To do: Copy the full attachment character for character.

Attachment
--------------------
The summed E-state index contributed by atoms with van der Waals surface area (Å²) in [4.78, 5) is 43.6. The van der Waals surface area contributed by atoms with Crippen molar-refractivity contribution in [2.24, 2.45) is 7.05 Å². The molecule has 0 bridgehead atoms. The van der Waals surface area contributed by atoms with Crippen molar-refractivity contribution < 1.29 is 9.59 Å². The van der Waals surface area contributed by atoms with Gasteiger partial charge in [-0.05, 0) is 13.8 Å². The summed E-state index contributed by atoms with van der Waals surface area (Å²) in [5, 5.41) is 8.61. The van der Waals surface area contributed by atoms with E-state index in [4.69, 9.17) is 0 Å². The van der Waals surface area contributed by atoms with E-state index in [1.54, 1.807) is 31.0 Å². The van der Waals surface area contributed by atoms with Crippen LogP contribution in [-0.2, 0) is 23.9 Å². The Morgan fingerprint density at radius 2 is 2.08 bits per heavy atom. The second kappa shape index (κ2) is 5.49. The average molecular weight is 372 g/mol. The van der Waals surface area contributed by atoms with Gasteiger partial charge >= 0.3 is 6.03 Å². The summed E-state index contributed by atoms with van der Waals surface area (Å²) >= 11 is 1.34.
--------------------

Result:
The summed E-state index contributed by atoms with van der Waals surface area (Å²) in [4.78, 5) is 43.6. The van der Waals surface area contributed by atoms with Crippen molar-refractivity contribution in [2.24, 2.45) is 7.05 Å². The molecule has 0 bridgehead atoms. The van der Waals surface area contributed by atoms with Crippen molar-refractivity contribution < 1.29 is 9.59 Å². The van der Waals surface area contributed by atoms with Gasteiger partial charge in [-0.05, 0) is 13.8 Å². The summed E-state index contributed by atoms with van der Waals surface area (Å²) in [5, 5.41) is 8.61. The van der Waals surface area contributed by atoms with E-state index in [4.69, 9.17) is 0 Å². The van der Waals surface area contributed by atoms with E-state index in [1.54, 1.807) is 31.0 Å². The van der Waals surface area contributed by atoms with Crippen LogP contribution in [-0.2, 0) is 23.9 Å². The Morgan fingerprint density at radius 2 is 2.08 bits per heavy atom. The second kappa shape index (κ2) is 5.49. The average molecular weight is 372 g/mol. The van der Waals surface area contributed by atoms with Gasteiger partial charge >= 0.3 is 6.03 Å². The summed E-state index contributed by atoms with van der Waals surface area (Å²) >= 11 is 1.34.